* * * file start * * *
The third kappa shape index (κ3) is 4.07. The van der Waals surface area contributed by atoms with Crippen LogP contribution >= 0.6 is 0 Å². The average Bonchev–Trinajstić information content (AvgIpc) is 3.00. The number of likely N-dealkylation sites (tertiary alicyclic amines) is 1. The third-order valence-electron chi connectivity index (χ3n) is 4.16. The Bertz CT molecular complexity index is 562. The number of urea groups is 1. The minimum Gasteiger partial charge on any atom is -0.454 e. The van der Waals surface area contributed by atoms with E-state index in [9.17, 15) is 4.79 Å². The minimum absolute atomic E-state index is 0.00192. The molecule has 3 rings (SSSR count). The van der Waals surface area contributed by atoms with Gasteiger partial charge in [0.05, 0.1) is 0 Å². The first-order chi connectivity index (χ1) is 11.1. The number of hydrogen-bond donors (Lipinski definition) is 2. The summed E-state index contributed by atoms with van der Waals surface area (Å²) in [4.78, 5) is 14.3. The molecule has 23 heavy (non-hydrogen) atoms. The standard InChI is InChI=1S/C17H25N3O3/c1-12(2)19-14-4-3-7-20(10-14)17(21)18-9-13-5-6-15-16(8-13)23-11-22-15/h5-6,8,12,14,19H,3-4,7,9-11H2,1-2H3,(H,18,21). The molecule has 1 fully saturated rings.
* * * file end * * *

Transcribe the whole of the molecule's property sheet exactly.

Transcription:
The third kappa shape index (κ3) is 4.07. The van der Waals surface area contributed by atoms with Crippen LogP contribution >= 0.6 is 0 Å². The average Bonchev–Trinajstić information content (AvgIpc) is 3.00. The number of likely N-dealkylation sites (tertiary alicyclic amines) is 1. The third-order valence-electron chi connectivity index (χ3n) is 4.16. The Bertz CT molecular complexity index is 562. The number of urea groups is 1. The minimum Gasteiger partial charge on any atom is -0.454 e. The van der Waals surface area contributed by atoms with E-state index in [9.17, 15) is 4.79 Å². The minimum absolute atomic E-state index is 0.00192. The molecule has 3 rings (SSSR count). The van der Waals surface area contributed by atoms with Gasteiger partial charge in [0.05, 0.1) is 0 Å². The first-order chi connectivity index (χ1) is 11.1. The number of hydrogen-bond donors (Lipinski definition) is 2. The summed E-state index contributed by atoms with van der Waals surface area (Å²) in [4.78, 5) is 14.3. The molecule has 23 heavy (non-hydrogen) atoms. The standard InChI is InChI=1S/C17H25N3O3/c1-12(2)19-14-4-3-7-20(10-14)17(21)18-9-13-5-6-15-16(8-13)23-11-22-15/h5-6,8,12,14,19H,3-4,7,9-11H2,1-2H3,(H,18,21). The molecule has 1 fully saturated rings.